6 May 2022 11:34 AM GMT
The Madras High Court bench of Justice P.T Asha recently held that the benefit of exemption from payment of Court Fees can be claimed only before the Motor Accident Tribunals and not on appeals before the court. Such exemption was at the discretion of the Judicial Officer and is available only before the Claims Tribunal. The two issues that the court considered were whether the...
The Madras High Court bench of Justice P.T Asha recently held that the benefit of exemption from payment of Court Fees can be claimed only before the Motor Accident Tribunals and not on appeals before the court.
Such exemption was at the discretion of the Judicial Officer and is available only before the Claims Tribunal.
The two issues that the court considered were whether the Provisions of Rule 24 of the Tamil Nadu Motor Vehicles Accident Claims Tribunal Rules, 1989 would apply to Appeals under Section 173 of the Motor Vehicles Act without giving proof of indigent circumstances and whether the claimants who have obtained exemption can withdraw the amounts deposited without paying the Court Fees.
Discretion of Courts
Rule 1 of the Tamil Nadu Motor Vehicles Accident Claims Tribunal Rules, 1989 talks about the fee that is payable in the case of the claim petition before the Tribunal, and Rule 1A talk about the Court fee that is payable in the case of an appeal. The provisions of Rule 24 (3) deal with the exemption of Court fees before the Claims Tribunal. Rule 24(3) gives discretion to the Claims Tribunal to exempt any party from the payment of fees prescribed under the Act. The Madras High Court through its decision in T.Kanchana Devi Vs. R.D.Mani and others have held that the exemptions sought before the tribunal does not contemplate inquiry as contemplated under Order 33 of the CPC. However, the Tribunal was not free to use this discretion. The Tribunal while exercising its discretion has to exercise it judiciously and with some rationale as held in Aero Traders Pvt Ltd. V. Ravinder Kumar Suri (2004).
In Som Raj and others Vs. State of Haryana and others (1990) the Supreme Court had also observed that:
"Discretion means sound discretion guided by law or governed by known principles of rules, not by whim or fancy or caprice of the authority."
Though the Rules only provide for seeking exemption in case of claim petition before the Tribunal, an applicant may still seek an exemption in case of an appeal under Section 173. In such cases, the grant of exemption shall be as per the manner specified in Order XLIV read with Order XXXIII f the CPC. This was the dicta laid down in the case of R.Govindarajulu and another Vs. S.Dharman and another.
Role of State
Through the discussion, the court also discussed the idea of imposing a court fee for litigation. The object of introducing the concept of court fees was to dissuade unnecessary litigation by levying huge Court fees. The underlying principle is to ensure that the benefit granted reaches the person for whom the benefit has been made and to prevent an unscrupulous person from usurping the benefit unto themselves. The court observed that this system of levy has undergone various changes and now exists in the form of the Court Fees Act, 1867. The levy of court fees is also covered in the Seventh Schedule List II Entry 3 of the Constitution of India.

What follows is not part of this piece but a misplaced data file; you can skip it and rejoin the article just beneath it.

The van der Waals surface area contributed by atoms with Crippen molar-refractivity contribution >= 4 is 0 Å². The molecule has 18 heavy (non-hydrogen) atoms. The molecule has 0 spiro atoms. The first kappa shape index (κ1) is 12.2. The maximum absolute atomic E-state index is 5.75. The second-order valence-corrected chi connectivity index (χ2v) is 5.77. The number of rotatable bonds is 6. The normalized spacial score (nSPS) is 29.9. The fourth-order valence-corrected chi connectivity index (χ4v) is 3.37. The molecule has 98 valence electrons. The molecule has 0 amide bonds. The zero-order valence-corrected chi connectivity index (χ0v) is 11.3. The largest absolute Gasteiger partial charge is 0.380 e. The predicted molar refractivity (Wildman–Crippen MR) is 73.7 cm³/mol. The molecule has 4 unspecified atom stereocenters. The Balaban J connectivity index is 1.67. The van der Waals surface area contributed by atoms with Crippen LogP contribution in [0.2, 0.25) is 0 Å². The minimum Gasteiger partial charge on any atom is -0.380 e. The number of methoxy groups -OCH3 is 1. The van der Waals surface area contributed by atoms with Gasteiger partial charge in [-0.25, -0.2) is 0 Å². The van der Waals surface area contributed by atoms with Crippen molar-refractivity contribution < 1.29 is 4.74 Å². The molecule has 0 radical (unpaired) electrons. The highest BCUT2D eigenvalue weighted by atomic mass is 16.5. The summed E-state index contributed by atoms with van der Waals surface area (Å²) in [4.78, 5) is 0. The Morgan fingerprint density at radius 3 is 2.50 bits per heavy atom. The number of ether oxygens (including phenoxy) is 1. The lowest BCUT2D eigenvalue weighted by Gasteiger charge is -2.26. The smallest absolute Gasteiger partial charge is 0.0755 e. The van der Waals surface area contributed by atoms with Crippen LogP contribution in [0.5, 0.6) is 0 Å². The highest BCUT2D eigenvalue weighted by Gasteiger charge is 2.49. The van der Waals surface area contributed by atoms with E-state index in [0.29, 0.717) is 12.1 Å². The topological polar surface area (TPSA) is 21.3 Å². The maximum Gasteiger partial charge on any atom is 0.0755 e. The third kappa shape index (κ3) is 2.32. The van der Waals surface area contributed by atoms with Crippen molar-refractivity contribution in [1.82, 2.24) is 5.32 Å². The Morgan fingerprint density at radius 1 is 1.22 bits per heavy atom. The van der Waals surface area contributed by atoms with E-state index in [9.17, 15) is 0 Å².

Therefore, being a State subject, it is for the State to establish what has to be levied as Court Fees and whether such levy is proper. Even in case of enhancement in the Court Fees, it is for the State to justify enhancement. This was also held by the Constitutional Bench in Zenith Lamps and Electricals Ltd. v. The Registrar, High Court, and others (1968). In the above case, the court had also held that the fees taken in the Court are not tax.
Thus, the court observed that there is a need for the Government, which is the main player in the levy of Court fees to step in and make the necessary amendments to Rule 24 (3) of the Tamil Nadu Motor Vehicles Accident Claims Tribunal Rules.
The court also issued guidelines to be followed till such Rules are framed by the Government. The court directed that when a person claims exemption, the court shall obtain an affidavit from the applicant stating that even though he has an occupation, he does not possess the wherewithal to pay the Court fee and also that they do not have any movable or immovable property of value. This affidavit shall be notarized and shall also contain an undertaking that he shall pay the Court fees irrespective of him succeeding in the claim or not.
While granting such exemption, the Tribunals shall record its reasons for granting the exemptions. Further, the award shall specify that the award amount shall be deposited within a specified time and once the award amount is deposited the court fee component shall be first withdrawn and put into a separate Court account. The court also directed that such orders, granting exemptions, shall be marked to the District Collector of the respective District. The court directed the Tribunals to permit withdrawal of award amount only after the claimants produce proof of payment towards court fees.
It was also submitted before the court that the State Government was considering an amendment to Rule 24 thus providing a blanket exemption from payment of Court fee to be recovered after the award is passed. Thus, the court directed the order to be placed before the Chief Secretary for appropriate action if so, deemed fit.
Case No: C.M.P No. 4119 of 2022
Citation: 2022 LiveLaw (Mad) 200
Click here to read/download the judgment